A short story about the study of one botnet

    For several years now, a trigger has been hanging on our website that works for a certain combination of words in requests, in particular, such as: union, eval, passthru, alert, javascript, cookie, etc. In case of operation, soap is sent. This allows you to see most attempts to do SQL injection, use PHP include or XSS. Hacking attempts are carried out quite often, but in the last month of reports, about a hundred began to arrive. All of the same type. We are looking for a vulnerability in some standard module of contacts, in which, as I understand it, there is a pseudo-tag [php] with all the consequences. The exploit, using this pseudo-tag, is trying to load the Perl script on the victim's server and transfer control to it. HereYou can find a list of links to bots (these are text files with Perl code), although some files are already lost. Exploits are different and try to load different bots, possibly from different groups, some of these bots are triggered by antivirus and silently delete. It is safer to download the code with the help of rockers, and not through the browser. Accordingly, if the code runs on the victim’s server (basically it is a regular web server on a cheap hosting with a million sites), then the bot immediately connects to the IRC channel, where it is already waiting. Having downloaded one of the bots at random, I decided to see how everything is arranged there.


    A quick look at the file shows that in the settings of this bot, the administrator with the right to work with bots is the person with the Conficker login. The bot immediately connects to the IRC server: irc.planetwork.tk:6667, on the channel #autorun. The bots have several logins to choose from ( it seems all women) I decided not to think too long and logged in as admin. But then a little-known service for storing photos played a bad service with me, and instead of the correct nickname, I logged in as Conflicker. But I did not notice this right away and at first I tried to steer some of the bots with the expected result. On the main channel, there were about 120 bots, some of them crawled sites for vulnerabilities and periodically wrote the results to the general chat. From time to time, they found various vulnerabilities, in particular SQL Injection, with which, apparently, people will already deal with manually. Search for victims is standard, through search engines. I tried via chat to give commands to the bots, but only the PING test worked, since this did not require any login. And here I was very surprised by the channel administrator.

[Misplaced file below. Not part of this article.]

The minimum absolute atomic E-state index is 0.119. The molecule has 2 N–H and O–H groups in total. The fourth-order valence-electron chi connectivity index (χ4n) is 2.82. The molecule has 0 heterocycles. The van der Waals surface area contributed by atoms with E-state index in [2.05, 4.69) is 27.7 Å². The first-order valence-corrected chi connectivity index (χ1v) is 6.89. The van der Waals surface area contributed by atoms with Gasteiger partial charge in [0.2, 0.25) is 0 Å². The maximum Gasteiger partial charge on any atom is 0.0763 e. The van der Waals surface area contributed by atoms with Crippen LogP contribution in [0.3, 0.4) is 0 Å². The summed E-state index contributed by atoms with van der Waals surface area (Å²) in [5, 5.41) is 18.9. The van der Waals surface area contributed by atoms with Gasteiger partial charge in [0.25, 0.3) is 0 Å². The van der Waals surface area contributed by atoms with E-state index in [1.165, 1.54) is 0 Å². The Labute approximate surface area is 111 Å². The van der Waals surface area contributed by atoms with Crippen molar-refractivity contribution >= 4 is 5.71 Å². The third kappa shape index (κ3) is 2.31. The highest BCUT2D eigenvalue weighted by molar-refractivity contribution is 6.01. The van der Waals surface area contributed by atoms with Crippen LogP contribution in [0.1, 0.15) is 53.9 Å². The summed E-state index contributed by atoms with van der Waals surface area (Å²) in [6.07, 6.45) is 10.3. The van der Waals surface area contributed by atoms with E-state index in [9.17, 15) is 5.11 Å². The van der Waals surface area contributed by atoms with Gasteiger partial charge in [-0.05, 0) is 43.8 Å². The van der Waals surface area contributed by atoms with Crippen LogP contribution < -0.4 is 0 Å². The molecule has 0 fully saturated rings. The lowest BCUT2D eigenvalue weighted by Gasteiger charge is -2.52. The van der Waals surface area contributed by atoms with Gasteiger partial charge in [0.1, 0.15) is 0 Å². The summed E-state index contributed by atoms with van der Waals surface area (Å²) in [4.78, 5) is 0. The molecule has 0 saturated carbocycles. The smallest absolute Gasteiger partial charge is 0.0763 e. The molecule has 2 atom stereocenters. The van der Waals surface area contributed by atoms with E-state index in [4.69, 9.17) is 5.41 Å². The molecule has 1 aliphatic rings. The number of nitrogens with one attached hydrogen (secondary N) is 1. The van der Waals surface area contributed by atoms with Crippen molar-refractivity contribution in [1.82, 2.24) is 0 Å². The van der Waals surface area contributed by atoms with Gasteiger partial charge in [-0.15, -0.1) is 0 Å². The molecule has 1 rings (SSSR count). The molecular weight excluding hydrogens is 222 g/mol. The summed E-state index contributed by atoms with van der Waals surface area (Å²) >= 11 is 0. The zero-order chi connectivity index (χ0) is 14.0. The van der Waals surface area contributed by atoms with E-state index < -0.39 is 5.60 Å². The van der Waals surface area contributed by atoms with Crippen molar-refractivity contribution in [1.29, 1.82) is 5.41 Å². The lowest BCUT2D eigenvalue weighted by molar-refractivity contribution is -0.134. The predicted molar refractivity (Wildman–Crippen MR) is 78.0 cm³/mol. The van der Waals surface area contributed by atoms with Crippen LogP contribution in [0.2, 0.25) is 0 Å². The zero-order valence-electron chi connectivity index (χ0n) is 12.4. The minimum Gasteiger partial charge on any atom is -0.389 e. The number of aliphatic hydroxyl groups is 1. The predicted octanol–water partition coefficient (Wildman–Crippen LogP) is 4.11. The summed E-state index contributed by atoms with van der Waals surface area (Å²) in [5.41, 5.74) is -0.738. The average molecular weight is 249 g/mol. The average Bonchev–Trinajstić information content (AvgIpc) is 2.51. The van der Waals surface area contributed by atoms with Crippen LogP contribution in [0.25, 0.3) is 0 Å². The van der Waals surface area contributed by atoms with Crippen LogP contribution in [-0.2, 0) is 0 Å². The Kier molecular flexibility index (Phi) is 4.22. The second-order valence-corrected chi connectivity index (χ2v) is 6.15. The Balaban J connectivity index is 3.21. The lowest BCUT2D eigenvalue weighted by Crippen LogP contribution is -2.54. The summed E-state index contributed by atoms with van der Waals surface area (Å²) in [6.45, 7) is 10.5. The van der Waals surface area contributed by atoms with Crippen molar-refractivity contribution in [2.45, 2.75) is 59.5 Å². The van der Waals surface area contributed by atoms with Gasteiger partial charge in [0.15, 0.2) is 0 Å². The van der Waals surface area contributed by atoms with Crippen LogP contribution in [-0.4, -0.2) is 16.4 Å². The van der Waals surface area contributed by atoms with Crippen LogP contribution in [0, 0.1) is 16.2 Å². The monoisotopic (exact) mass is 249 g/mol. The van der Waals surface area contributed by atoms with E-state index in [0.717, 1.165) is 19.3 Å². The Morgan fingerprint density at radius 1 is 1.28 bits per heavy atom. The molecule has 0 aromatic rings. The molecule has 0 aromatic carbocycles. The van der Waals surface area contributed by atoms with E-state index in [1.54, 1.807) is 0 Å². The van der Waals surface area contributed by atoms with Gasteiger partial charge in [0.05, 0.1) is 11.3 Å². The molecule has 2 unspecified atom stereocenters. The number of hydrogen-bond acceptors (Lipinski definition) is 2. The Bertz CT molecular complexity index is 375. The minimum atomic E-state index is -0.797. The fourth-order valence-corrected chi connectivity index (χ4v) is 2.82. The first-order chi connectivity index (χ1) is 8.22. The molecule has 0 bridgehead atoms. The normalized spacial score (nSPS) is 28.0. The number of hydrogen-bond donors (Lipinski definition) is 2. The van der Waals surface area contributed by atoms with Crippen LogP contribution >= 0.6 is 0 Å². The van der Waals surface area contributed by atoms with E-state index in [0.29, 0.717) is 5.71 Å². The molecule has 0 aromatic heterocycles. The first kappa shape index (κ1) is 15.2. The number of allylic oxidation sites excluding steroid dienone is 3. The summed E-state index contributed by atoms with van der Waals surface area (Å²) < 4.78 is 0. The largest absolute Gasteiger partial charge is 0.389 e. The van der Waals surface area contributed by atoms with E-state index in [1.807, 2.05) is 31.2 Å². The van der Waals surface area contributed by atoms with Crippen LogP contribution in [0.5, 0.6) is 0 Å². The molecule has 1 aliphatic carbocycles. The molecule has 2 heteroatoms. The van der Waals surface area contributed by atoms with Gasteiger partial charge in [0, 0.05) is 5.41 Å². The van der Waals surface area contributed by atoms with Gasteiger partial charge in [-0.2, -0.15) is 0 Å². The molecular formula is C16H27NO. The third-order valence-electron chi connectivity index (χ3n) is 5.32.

A few years ago

    Stepping aside a little, I want to talk about how I “explored” one of the botnets a couple of years ago. The story is quite short, I went to the channel in the same way, the channel administrator opened the chat and first did ls –al. Accordingly, repeating the operation on one of our servers in a nonsignificant directory, I threw back the list of files (the real bot should have done the same, but somewhat quicker). Thus, acting as a proxy, I downloaded the rest of the botnet files (the basis was, unfortunately, compiled httpd). Realizing that I couldn’t squeeze out more, in one of the requests I just said “hi”, asked how are you, got the answer that it was all some kind of mistake, my interlocutor was generally by chance here, was kicked from the channel and banned.